|Publication number||US4763269 A|
|Application number||US 06/847,527|
|Publication date||Aug 9, 1988|
|Filing date||Apr 3, 1986|
|Priority date||Apr 5, 1985|
|Also published as||DE3611260A1, DE3611260C2|
|Publication number||06847527, 847527, US 4763269 A, US 4763269A, US-A-4763269, US4763269 A, US4763269A|
|Inventors||Michiyo Suyama, Yasuyuki Akama|
|Original Assignee||Mitsubishi Denki Kabushiki Kaisha|
|Export Citation||BiBTeX, EndNote, RefMan|
|Patent Citations (5), Non-Patent Citations (4), Referenced by (4), Classifications (8), Legal Events (4)|
|External Links: USPTO, USPTO Assignment, Espacenet|
This invention relates to a position determining apparatus for a vehicle in which the geographical position of the vehicle is calculatively found from the measured heading and running distance of the vehicle.
Prior art of this type is described in Japanese Patent Application Laid-open No. 54-121767 by way of example. According to this document, an angle (traveling direction angle) θ, which is defined between the southerly-northerly direction and the traveling direction of a vehicle in a predetermined small running distance is determined so as to obtain, sin θ and cos θ. These sine and cosine values are then multiplied by a proportion constant K which corresponds to the product of the predetermined small running distance and a preset scale ratio. Such multiplied values are cumulated from a reference (starting) point on the map at every predetermined small running distance to determine the geographical position of the vehicle. Those cumulative values K Σ sin θ and K Σ cos θ represent the calculated instant position of the vehicle after every predetermined small running distance. For a small traveling area, this calculated position differs little from the actual position of the vehicle as determined by its geographical positions relative to the earth. For a large traveling area, this difference may become substantial. FIG. 1 shows a diagram for elucidating this situation. In the figure, the coordinates (longitudes, latitudes) of locations A, B, C and D are (100°, 35°), (90°, 35°), (90°, 45°) and (100°, 45°) respectively, and the distances between the respectively adjacent locations are as follows: ##EQU1## where, the distances between the locations A and B and between those C and D respectively indicate the lengths of circumferential arcs measured along the latitudinal parallels passing through the respective locations while the distances between the locations B and C and between D and A respectively indicate the lengths of circumferential arc measured along the longitudinal meridians passing through the respective locations. In addition, it is here assumed that letter R indicates the mean value of the equatorial radius and polar radius of the earth, which is 6367.6 km.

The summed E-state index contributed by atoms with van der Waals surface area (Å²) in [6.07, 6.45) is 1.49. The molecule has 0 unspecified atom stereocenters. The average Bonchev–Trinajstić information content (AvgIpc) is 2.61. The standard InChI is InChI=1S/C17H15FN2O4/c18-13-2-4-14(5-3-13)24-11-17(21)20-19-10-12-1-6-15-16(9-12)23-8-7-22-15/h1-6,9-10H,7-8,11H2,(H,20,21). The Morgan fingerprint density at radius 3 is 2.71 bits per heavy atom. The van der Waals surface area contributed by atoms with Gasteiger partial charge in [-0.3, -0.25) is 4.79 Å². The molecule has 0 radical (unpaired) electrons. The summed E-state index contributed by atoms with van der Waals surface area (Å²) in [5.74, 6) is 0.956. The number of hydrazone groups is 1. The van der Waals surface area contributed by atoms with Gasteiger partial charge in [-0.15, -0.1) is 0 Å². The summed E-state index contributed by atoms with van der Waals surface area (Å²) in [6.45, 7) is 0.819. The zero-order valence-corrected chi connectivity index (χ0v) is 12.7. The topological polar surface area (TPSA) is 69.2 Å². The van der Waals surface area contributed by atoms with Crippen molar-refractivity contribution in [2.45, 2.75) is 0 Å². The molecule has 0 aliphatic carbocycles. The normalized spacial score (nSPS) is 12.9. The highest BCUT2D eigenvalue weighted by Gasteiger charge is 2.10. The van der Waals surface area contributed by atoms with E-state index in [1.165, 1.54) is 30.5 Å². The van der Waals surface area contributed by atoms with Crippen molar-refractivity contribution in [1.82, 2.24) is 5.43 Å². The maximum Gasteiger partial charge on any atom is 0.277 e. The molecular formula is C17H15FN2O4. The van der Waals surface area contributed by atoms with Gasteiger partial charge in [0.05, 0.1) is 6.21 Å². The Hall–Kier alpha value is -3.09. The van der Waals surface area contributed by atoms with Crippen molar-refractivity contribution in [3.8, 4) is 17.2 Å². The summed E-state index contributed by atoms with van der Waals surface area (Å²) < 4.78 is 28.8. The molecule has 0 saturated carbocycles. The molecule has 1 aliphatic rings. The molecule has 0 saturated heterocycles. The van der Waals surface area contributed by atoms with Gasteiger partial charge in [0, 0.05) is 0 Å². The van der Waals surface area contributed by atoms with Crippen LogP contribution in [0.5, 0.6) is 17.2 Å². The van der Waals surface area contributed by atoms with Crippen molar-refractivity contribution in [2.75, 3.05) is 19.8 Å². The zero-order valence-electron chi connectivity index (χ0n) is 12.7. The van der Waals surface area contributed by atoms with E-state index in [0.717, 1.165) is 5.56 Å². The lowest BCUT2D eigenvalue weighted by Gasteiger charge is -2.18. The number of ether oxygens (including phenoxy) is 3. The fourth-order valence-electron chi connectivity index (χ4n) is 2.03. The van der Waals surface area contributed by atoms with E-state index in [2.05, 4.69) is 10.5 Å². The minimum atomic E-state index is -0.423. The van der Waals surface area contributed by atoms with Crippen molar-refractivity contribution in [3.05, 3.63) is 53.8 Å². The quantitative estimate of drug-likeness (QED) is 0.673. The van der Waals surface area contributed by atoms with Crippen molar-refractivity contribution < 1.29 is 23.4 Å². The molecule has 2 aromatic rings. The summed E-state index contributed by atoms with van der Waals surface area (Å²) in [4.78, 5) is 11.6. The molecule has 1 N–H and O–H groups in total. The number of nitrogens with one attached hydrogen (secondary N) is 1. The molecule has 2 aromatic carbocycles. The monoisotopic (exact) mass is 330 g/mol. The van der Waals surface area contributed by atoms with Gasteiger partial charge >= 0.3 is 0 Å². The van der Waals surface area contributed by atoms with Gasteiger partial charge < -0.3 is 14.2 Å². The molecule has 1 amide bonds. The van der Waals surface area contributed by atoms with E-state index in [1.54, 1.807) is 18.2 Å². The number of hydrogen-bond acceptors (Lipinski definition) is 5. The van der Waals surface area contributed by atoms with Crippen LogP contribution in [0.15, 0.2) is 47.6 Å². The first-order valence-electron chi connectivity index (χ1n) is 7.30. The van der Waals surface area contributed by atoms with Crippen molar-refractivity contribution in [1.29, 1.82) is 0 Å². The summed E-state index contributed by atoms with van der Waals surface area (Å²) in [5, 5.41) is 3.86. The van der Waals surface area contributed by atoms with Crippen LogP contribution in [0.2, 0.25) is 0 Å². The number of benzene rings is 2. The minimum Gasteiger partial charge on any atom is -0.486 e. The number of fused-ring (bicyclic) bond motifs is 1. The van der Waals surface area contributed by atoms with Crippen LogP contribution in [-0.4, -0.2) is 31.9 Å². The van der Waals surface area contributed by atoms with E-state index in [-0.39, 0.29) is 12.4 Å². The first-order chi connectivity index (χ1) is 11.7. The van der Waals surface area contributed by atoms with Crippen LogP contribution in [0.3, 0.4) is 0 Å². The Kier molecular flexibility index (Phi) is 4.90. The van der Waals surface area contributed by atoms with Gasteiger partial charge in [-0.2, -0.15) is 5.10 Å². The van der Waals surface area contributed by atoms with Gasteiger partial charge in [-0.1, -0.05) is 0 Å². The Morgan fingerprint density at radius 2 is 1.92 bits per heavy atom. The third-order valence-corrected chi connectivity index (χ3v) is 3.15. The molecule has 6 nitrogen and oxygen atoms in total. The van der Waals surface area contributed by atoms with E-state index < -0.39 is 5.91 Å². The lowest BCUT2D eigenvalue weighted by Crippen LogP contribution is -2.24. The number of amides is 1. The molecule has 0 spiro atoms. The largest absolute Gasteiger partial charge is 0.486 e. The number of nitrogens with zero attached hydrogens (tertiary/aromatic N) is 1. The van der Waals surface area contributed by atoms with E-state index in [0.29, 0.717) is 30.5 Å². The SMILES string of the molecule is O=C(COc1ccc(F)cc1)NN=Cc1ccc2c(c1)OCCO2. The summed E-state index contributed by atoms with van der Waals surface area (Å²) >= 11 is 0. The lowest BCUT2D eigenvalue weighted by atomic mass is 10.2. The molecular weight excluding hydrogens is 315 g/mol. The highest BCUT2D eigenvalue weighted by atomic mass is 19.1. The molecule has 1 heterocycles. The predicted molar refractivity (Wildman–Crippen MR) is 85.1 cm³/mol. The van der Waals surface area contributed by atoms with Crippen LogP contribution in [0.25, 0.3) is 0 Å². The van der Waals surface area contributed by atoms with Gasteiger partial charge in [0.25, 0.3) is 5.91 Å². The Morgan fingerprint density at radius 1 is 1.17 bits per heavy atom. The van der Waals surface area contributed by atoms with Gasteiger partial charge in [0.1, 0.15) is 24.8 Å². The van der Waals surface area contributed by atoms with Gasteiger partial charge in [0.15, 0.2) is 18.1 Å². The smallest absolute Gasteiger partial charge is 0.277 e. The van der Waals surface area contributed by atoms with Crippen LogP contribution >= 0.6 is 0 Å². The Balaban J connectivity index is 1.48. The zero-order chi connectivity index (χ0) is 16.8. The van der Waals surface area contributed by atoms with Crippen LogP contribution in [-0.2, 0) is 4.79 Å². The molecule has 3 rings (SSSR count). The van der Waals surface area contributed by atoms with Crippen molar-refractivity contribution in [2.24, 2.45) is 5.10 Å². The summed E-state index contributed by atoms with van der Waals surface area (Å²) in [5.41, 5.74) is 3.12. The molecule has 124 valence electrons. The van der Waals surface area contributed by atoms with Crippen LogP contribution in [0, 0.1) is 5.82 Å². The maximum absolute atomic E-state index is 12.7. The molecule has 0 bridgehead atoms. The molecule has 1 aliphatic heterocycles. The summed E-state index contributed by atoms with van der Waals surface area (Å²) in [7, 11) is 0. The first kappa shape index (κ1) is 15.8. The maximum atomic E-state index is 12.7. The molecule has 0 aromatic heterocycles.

Now, let's consider the case where the point A is a starting location (set as the origin) and where a vehicle travels along the respective longitudinal meridians and latitudinal parallels to points B, C and D, and back to A again. In this case, the cumulative value in the longitudinal direction becomes null since the distances BC and DA are equal to each other. Regarding the cumulative value in the easterly-westerly direction, i.e. the latitudinal direction, however, the distances AB and CD are unequal having the difference of 124 km (910-786) therebetween.
As a result, when the vehicle returns to the starting location A, the calculated position of the vehicle is different from the position of the starting location A. In other words, the vehicle now has a different coordinate reading even though it is physically at the same starting location A.
On the other hand, different approaches to the determination of vehicle position have also been proposed, such as in, "Cathode-Ray Tube Information Center with Automotive Navigation" published in SAE TEchnical Paper Series 840485 by M. W. Jarvis and R. C. Berry, and in "On-Board Computer System for Navigation, Orientation, and Route Optimization" published in SAE Technical Paper Series 840313 by P. Haeussermann. Both publications are based on an international Congress & Exposition held in Detroit, Mich. on Feb. 27-Mar. 2, 1984. In the first document, an approximate position of a vehicle is determined from the communication with a satellite, and a more accurate position is determined and displayed on the CRT by means of a self-contained navigation using an earth magnetism sensor in the vehicle. The second document discloses a composite system of a route guide system in trunk (main) highways using distance information and a destination indicating system within a city using distance information and heading information. While these systems alleviate some problems inherent in prior art systems, they still do not provide accurate vehicle positioning necessary for an effective automotive navigating system.
This invention has the objective of overcoming the problem described above, and has for its main object to provide a position determining apparatus for a vehicle which can reduce cumulative value errors at the return of the vehicle to a starting location even when the vehicle travels over the boundary of large area.